Resting Bitch Face

Resting Bitch Face

Club Run, Saturday 3rd August 2019

Total Distance: 109 km/68 miles with 1,030m of climbing
Riding Time: 4 hours 10 minutes
Average Speed: 26.2km/h
Group Size:38 riders, 3 FNG’s
Temperature: 24℃
Weather in a word or two: Almost felt like summer!

Ride Profile

A misty start to the day, but there was a promise of much better weather, if only we could avoid the widely forecast thunderstorms.

I pushed away from the kerb and was quickly reaching for my brakes as a car shot past and then cut in front of me, either racing the changing traffic lights, or determined not to be held up by a cyclist descending the Heinous Hill. Once again I was struck with the idea that many drivers have no real understanding of just how fast a descending bike can go. I frequently get cars pulling out of junctions directly in-front of me on the long downhill I use on my commute. This either means a rapid application of brakes, or, if I have momentum and a clear road, a bit of over-taking that I’m sure the drivers think is completely reckless and dangerous.

Here, I just had to engage in a bit of tail-gating, stuck behind a car travelling much slower than I would have been, if I didn’t have to hang on the brakes all the way down. I would like to think the sight of a cyclist louring in their rear-view mirror had an intimidating effect, but I very much doubt my presence even registered.

Luckily the rest of my ride across town was incident free and the sky had even shaken of its milky, misty filter by the time I was climbing back out of the river valley.


Main topics of conversation at the meeting point

I found club run irregular and Steven Kruisjwijk look-alike Eon waiting with G-Dawg at the meeting point. Eon suggested this was one of his rare penance rides, when he joins a club run just to ensure he exacts the full value out of his £10 annual membership fees.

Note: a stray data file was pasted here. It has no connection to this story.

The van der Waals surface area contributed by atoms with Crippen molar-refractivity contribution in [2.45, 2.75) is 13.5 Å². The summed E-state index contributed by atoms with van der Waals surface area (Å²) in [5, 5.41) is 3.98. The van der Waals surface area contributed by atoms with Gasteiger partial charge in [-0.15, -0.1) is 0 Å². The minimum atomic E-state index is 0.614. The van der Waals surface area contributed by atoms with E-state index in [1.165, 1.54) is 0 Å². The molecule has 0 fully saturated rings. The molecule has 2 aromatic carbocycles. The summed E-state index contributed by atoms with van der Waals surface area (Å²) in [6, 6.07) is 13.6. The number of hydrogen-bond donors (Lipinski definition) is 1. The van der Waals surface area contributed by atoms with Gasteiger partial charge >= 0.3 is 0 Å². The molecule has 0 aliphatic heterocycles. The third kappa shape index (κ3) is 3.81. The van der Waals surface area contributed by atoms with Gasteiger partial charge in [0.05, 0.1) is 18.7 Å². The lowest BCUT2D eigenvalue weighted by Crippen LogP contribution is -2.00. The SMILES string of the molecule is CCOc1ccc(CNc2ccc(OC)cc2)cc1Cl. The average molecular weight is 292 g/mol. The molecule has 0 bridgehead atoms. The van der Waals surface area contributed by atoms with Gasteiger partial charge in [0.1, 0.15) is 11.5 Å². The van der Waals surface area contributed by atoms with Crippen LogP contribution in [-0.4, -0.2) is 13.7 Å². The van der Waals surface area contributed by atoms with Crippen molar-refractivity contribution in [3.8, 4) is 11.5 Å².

“I was expecting more out today, though,” he added.

“Well, it’s early yet, let’s wait and see.”

We didn’t actually have all that long to wait, as numbers kept building until we had almost 40 riders and bikes packed like sardines on the pavement. It was going to be a big, big group.

Crazy Legs spotted a couple hanging slightly back from the fray, determined that they were first-timers and invited them into the fold. They had exotic accents, by which I guessed they weren’t from around these here parts…

“Your not Dutch are you?” I challenged, “Because I think we’ve already exceeded our quota on Dutch cyclists.”

“Yeah, it’s true,” Double Dutch Distaff added.

They seemed rather relieved to be able to claim American citizenship, while at the same time quickly disassociating themselves from the Dutch, while no doubt wondering what bunch of lunatics wouldn’t want more lovely people from the Hollow Lands to come out and ride with them.

“Where are you from anyway?” Crazy Legs wondered.

He was from Wisconsin, the girl from a state not a million miles from Wisconsin, but still a sizeable distance away from America’s Dairyland. (Which is my feeble way of saying I didn’t quite catch her reply.)

“Where’s Wisconsin then, is that in the North, on the border with Canada?”

“Hmm, not quite.”

“Is it in the East then?” Crazy Legs continued, undeterred.

“In the West? The Middle?”

“Kinda, North Central.”

“Oh!” I’m not sure we were any wiser really.

“Are you a Packers fan, though?” I wondered.

“Well, you’ve kind of have to be,” he answered, not especially enthusiastically, perhaps worried I’d think he was secretly Dutch if he claimed to be an ardent Cheesehead.

OGL arrived in time to condemn the unwashed state of the Monkey Butler Boy’s bike. It seemed only natural to progress from there to the state of the Garrulous Kid’s bike and in particular his filthy, grungy chain (well, it is about 3 months since his bike was last serviced, which was when it was last clean.)

“And black socks too!” OGL despaired, “That would have resulted in an instant disqualification in my day.”